And I think we often forget how powerful the arts can be in connecting our kids with social studies content and big ideas. Art, in all of its forms, is a great way to create emotion, generate connections, and build relationships. When we fail to intentionally integrate the visual arts, music, sculpture, dance, and theater, we do our kids a disservice.

One of the quickest ways to incorporate the arts is to focus on the visual – paintings, drawings, and images. But what can that look like? Read more

Teaching with Historic Places, Brown v. Board, and the NPS

I always enjoy spending time at the Brown v. Board National Historic Site in Topeka, Kansas. Based in the former Monroe Elementary building, the site honors the people and ideas that culminated in the 1954 landmark case declaring state laws establishing separate public schools for black and white students to be unconstitutional.

It’s a history place. And, you know, I like history. So what’s not to like? Brave parents. Courageous students. Hard working lawyers. Landmark court decision. Good vs. evil. It’s a very moving experience.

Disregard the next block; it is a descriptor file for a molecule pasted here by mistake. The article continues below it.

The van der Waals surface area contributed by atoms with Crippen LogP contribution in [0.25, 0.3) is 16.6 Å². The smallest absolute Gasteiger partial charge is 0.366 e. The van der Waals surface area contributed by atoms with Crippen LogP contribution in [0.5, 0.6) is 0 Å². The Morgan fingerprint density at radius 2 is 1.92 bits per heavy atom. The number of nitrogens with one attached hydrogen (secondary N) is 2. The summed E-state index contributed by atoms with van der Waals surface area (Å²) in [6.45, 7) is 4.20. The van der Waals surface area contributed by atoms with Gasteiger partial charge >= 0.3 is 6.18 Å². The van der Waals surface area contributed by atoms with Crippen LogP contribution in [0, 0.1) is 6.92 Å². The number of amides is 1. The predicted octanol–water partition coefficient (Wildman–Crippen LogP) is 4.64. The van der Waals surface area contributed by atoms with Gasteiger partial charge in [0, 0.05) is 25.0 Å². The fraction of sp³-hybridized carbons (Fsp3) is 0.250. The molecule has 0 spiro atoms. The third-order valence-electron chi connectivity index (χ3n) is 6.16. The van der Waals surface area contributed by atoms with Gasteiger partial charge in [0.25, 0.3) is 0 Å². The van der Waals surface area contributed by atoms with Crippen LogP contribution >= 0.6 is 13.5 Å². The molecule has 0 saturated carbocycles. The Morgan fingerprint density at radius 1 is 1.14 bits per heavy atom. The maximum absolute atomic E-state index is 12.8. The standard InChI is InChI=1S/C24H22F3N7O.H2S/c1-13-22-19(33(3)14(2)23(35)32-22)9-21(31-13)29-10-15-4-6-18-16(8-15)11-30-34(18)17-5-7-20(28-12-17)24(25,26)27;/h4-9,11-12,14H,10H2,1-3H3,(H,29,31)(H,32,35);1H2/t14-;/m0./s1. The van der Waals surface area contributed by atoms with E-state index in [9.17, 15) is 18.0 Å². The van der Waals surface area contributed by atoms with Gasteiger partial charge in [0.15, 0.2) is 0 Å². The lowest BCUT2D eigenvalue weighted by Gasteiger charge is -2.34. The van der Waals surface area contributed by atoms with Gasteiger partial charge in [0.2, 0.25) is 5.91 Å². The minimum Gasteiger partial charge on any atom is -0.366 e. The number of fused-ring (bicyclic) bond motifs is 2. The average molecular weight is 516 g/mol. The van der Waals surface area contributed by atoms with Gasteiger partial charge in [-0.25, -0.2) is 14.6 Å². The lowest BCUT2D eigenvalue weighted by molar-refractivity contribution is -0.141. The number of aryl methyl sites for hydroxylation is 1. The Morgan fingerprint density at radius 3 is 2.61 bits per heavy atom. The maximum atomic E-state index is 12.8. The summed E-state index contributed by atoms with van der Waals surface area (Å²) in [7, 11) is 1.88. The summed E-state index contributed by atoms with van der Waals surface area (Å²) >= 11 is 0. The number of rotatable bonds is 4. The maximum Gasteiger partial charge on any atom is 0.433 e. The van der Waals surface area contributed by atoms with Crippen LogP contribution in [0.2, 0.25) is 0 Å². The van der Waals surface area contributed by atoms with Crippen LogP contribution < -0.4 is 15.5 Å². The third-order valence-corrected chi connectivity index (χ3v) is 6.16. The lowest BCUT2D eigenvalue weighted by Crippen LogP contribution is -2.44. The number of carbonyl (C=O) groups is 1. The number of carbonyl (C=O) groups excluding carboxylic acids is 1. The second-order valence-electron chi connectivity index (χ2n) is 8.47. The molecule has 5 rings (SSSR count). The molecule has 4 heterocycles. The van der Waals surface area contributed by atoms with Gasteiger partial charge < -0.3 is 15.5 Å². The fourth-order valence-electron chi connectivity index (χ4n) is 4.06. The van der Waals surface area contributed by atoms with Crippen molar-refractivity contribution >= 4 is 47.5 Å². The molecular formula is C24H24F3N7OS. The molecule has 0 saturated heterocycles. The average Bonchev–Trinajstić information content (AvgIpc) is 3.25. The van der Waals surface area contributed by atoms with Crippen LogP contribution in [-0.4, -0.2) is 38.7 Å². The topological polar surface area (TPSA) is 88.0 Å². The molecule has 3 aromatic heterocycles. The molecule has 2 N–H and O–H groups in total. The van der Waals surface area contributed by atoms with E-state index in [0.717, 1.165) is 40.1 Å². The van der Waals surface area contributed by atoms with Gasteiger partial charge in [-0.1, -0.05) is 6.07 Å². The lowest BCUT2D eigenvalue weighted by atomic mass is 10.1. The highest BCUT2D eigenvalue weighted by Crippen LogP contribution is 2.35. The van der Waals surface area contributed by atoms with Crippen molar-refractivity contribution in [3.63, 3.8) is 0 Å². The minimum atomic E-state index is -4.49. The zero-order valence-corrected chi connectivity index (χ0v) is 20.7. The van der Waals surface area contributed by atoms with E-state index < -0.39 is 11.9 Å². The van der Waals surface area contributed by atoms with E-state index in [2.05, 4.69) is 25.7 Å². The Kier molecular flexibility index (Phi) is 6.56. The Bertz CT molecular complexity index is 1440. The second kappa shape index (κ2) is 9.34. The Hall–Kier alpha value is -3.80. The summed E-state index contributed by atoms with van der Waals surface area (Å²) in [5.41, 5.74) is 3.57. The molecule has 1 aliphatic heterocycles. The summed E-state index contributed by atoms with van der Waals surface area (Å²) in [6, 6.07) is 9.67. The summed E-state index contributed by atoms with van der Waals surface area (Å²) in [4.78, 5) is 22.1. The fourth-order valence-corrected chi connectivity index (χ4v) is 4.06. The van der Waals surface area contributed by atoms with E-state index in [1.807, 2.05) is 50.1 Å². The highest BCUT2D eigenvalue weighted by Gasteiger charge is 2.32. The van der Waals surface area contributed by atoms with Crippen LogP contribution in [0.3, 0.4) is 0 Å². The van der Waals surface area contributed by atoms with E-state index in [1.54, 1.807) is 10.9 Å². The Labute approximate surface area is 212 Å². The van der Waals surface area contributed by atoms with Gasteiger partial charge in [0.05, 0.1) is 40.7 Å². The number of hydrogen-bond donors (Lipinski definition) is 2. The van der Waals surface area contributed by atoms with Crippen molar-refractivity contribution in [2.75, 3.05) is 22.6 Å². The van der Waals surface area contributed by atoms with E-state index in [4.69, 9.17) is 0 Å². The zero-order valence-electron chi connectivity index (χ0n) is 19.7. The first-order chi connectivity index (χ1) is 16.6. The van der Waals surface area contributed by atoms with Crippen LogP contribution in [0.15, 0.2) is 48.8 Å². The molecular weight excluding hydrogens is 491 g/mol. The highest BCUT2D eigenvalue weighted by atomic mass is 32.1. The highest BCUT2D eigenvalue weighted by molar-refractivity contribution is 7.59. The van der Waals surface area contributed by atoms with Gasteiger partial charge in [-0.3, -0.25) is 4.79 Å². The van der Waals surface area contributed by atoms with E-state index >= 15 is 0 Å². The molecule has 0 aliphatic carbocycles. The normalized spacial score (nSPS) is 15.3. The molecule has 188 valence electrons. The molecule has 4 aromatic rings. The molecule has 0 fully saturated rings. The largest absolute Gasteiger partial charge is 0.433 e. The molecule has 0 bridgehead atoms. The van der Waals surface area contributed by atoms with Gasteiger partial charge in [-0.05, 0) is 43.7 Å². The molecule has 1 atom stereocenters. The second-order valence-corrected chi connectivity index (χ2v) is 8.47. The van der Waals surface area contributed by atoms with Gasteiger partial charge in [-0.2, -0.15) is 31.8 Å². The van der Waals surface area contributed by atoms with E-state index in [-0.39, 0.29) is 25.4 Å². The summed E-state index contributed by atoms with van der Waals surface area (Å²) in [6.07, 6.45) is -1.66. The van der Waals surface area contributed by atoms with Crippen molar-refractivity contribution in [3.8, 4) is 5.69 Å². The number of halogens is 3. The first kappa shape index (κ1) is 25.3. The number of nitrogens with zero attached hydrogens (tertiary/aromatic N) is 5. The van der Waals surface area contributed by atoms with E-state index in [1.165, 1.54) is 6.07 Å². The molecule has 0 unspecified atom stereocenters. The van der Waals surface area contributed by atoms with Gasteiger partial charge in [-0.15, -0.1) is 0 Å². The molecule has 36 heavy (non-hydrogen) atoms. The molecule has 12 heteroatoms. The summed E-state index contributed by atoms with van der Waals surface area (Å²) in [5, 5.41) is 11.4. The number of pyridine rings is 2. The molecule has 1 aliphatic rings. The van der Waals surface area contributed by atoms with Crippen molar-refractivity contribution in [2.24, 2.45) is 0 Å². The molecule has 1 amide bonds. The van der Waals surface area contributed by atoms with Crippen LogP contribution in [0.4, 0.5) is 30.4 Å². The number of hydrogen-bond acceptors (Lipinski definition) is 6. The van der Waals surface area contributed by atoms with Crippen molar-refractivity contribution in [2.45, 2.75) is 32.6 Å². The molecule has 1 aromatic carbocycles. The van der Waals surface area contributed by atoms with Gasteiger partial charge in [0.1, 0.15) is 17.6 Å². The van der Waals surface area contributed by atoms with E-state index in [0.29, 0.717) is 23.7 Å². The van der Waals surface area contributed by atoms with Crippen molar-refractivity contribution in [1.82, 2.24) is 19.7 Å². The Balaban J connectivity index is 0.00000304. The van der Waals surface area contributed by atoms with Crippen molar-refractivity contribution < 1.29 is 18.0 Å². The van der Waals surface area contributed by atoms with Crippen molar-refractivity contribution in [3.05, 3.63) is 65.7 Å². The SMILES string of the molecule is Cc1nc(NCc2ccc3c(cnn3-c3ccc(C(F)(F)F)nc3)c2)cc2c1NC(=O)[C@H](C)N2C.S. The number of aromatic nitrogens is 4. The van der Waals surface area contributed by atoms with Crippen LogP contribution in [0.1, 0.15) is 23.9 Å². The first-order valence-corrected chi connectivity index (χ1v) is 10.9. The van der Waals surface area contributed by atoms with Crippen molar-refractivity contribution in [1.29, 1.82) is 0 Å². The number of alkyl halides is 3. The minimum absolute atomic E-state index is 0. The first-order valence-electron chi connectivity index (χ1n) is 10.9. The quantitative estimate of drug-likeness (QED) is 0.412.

The side benefit? Great staff. I worked this morning with Thom Rosenblum – site Historian, Nick Murray – Education Specialist, and Linda Rosenblum – National Teacher Ranger Teacher Coordinator as we discussed future teacher training possibilities.

But the conversation and the location got me thinking. Do classroom teachers really know what goes on at the National Park Service? We’re always looking for resources and lesson plans and materials and ideas and field trips and outside experts. Do classroom teachers know that the NPS has all of that stuff?

If they don’t, they really need to head over to their nearest national park or historic site and check out what’s available in their own back yard. Cause there’s tons of sites with tons of stuff. Read more